The Commons: Standing Up to Revolution
In 1982, after the success of the Islamic Revolution in Iran, I was arrested at the age of sixteen. I was a student who didn't like the new Islamist rules. I wanted to dance in my greenand- white polka-dot bikini on the beach with boys, but the new regime had decreed that having fun was illegal and satanic. I rebelled, was arrested, and taken to Evin Prison.
Two men tied me to a bare wooden bed, took off my socks and my shoes, and lashed the soles of my feet with a length of heavy rubber cable about an inch thick. I would have gladly sold my soul to go back home to my family. Later, I was raped. A revolutionary court I never attended called me an "anti-revolutionary" and a "corruptor of the earth."
When I think about the revolutions of history, what most of them have in common—no matter the ideology—is a terrible violence whose body count is now at tens of millions. Revolutions are usually uncontrolled explosions of rage, hatred, and fear that have accumulated under the seemingly calm surface of societies.
Within the Iranian diaspora there are many like me who have been victims of the brutalities of the Iranian regime. Many of them are brimming with hatred. They want to do to our enemies— the agents of the Islamic Republic—what they have done to us. This is a typical pattern throughout history: the victim becomes the torturer and the torturer the victim, with no end in sight.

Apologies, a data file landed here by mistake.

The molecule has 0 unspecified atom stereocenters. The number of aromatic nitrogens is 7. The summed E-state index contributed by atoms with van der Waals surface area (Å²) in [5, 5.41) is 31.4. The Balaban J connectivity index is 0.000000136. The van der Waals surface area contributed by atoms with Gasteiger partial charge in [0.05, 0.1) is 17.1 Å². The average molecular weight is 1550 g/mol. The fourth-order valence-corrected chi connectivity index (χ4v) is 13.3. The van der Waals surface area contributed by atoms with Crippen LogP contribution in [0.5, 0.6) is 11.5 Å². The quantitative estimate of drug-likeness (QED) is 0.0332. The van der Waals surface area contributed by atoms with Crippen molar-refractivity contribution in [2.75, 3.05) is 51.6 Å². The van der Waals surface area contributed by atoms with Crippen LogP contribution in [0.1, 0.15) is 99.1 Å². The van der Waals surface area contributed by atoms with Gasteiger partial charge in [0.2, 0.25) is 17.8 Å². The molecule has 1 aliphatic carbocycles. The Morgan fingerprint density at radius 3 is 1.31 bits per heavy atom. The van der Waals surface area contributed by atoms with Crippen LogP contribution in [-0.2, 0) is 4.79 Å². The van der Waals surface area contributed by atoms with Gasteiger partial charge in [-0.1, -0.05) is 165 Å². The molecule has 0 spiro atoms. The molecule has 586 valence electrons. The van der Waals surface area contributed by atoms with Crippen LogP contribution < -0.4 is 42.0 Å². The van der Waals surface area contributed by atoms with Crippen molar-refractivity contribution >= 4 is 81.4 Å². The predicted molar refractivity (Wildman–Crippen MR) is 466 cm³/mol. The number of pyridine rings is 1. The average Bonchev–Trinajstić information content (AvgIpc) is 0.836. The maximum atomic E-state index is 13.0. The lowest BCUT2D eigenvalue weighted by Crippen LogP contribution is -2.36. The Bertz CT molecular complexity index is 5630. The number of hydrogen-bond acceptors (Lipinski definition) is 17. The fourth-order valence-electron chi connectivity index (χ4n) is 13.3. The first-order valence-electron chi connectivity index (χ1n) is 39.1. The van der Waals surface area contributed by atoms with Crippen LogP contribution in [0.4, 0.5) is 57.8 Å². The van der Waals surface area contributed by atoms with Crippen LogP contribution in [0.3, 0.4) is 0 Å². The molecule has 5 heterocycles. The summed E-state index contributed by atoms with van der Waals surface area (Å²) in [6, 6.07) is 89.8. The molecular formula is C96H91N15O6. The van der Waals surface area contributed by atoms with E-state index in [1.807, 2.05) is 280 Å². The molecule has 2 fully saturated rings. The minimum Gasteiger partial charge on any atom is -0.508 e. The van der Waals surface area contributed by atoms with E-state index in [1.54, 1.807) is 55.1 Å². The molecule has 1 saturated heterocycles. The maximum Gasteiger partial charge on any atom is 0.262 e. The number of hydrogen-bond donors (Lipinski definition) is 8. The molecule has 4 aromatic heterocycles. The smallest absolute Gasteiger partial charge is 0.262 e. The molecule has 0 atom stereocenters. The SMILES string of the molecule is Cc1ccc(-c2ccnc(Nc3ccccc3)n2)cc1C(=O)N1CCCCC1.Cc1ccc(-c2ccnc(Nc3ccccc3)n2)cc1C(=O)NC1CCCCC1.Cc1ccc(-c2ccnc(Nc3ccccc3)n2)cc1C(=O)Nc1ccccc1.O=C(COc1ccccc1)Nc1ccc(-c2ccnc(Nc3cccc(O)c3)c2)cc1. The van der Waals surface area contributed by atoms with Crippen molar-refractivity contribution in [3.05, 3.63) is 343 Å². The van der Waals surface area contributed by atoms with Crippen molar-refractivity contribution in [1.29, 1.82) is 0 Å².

When I say that I have forgiven my torturers, some individuals become even angrier. They yell at me, saying that we cannot forgive and forget. But they have not really listened. I have forgiven my torturers for what they have done to me. I have the authority to do that, but I do not have the authority to forgive them for what they have done to others.
And I have never forgotten. I am a witness—no more, no less. I stand, unarmed, in the way of tsunamis of hatred. I speak about the destructiveness of violence and stare down those who want to kill, no matter whose side they claim to be on.
Forgiveness is the real revolution: refusing the bloodthirsty cycle that serves the lust for revenge. If some wish to call an unrelenting, brutal, and thoughtless explosion a "revolution," so be it. The real revolutionary is not the one who stays within the status quo of violence, but the one who exposes it and stands in its way.